A column over at the Roanoke Times in Virgina reminded me about the frustrations of my newspaper days.
I used to cover the Kansas Legislature for The Wichita Eagle. My life partner would laugh that she got the best Statehouse coverage of anyone in Kansas. That's because I'd come home from work and tell her the stories I couldn't get into print.
It wasn't an issue of censorship so much as an issue of (1) priorities (2) time and/or (3) the conventions of the MSM.
Priorities often became an argument between what I thought was important and what the executive editor, the state editor, the assistant state editor, etc., thought was important. Their priorities weren't always my priorities, and frankly, I don't think the editors' priorities were always what was most important to the people of Kansas or our readers.
In the world of academia that I inhabited as a journalism grad student before coming to Kansas, we used to passionately argue about the true definition of news. We'd ask: What is it? What should the definition of news be?
When I got out here to Kansas I learned that there really was only one definition of news in the newsroom, and it was somewhat of a joke. News was whatever happened to ____ and his friends. That blank is the name of the top dog in the newsroom. Thus, I would sometimes be sent off to cover a minor bill, not because it would effect the lives of many Kansans but because it would impact a few rich folk -- that is ole' so and so and his friends.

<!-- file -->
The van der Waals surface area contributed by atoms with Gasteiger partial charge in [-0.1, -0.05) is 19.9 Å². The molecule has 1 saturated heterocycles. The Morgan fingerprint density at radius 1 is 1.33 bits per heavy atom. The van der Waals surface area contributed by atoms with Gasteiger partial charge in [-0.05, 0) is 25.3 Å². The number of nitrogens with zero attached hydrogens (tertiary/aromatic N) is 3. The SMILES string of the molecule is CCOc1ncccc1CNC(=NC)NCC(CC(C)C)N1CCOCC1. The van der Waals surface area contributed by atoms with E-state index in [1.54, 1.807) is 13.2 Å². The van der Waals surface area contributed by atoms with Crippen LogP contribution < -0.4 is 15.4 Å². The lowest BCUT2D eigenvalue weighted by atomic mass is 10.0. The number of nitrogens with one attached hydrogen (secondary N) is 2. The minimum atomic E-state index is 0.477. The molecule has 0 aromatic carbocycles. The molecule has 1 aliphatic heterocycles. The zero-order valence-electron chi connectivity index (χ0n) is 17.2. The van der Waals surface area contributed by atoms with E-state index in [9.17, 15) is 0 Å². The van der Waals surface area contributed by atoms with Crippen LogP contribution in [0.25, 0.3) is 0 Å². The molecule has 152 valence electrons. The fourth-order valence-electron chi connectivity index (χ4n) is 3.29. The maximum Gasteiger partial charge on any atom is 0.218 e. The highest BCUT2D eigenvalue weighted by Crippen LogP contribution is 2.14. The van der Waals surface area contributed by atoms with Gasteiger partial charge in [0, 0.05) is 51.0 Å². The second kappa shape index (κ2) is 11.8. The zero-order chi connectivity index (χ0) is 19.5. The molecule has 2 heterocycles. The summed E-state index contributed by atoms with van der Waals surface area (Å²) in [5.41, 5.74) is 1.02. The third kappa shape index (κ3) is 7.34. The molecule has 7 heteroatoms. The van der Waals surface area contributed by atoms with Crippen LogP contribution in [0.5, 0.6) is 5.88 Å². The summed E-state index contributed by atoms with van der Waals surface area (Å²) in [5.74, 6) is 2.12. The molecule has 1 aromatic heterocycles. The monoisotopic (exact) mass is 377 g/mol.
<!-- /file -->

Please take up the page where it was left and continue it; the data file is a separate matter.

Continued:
I honestly don't think there was any evil intent in this. It was just a matter of perspective and a few folks' inability to walk in the shoes of our readers.
Time was also a big issue. You can't cover everything, no matter how hard you try. Thus, important stories were often missed. The corollary to time was of course space. The newspaper could only print so much news on any given day.
Finally, the conventions of the business hemmed reporters. Roanoke's Dan Radmacher mentions that in his column when he talks about the practice of "bracketing the truth." In other words, a reporter gets "both sides of the story," whether or not there are two sides, three sides, or 43 sides, or only one side, to what is actually happening.
Many reporters also believe they've done their job if they simply quote both sides of an issue -- as if most issues only have two sides -- with no further effort to get at the truth of the matter.Radmacher puts this off to laziness, but I think there's more to it than that. I remember many times when I was required to get "two sides," no matter how many sides really existed. (This happens often today in coverage of the gay rights movement.)
I also remember being so stretched by deadlines that I didn't have the time to find the information and to verify it in order to show that the "two sides" idea was wrong. If you have to fill the news hole and you have to write something, then it is always easier to quote Dude A and Dude B and let it go at that. (By the way, these usually were dudes, as in male officials.)
Finally, I wonder if we've reached a point where it's time to actually call politicians (can anyone say George W. Bush?) on their lies. Radmacher's column does a great job of showing all the times Bush has lied, yet the ultimate "L" word is seldom used with Bush. I think it's time to dust that delightful word off and finally tell a bit of truth.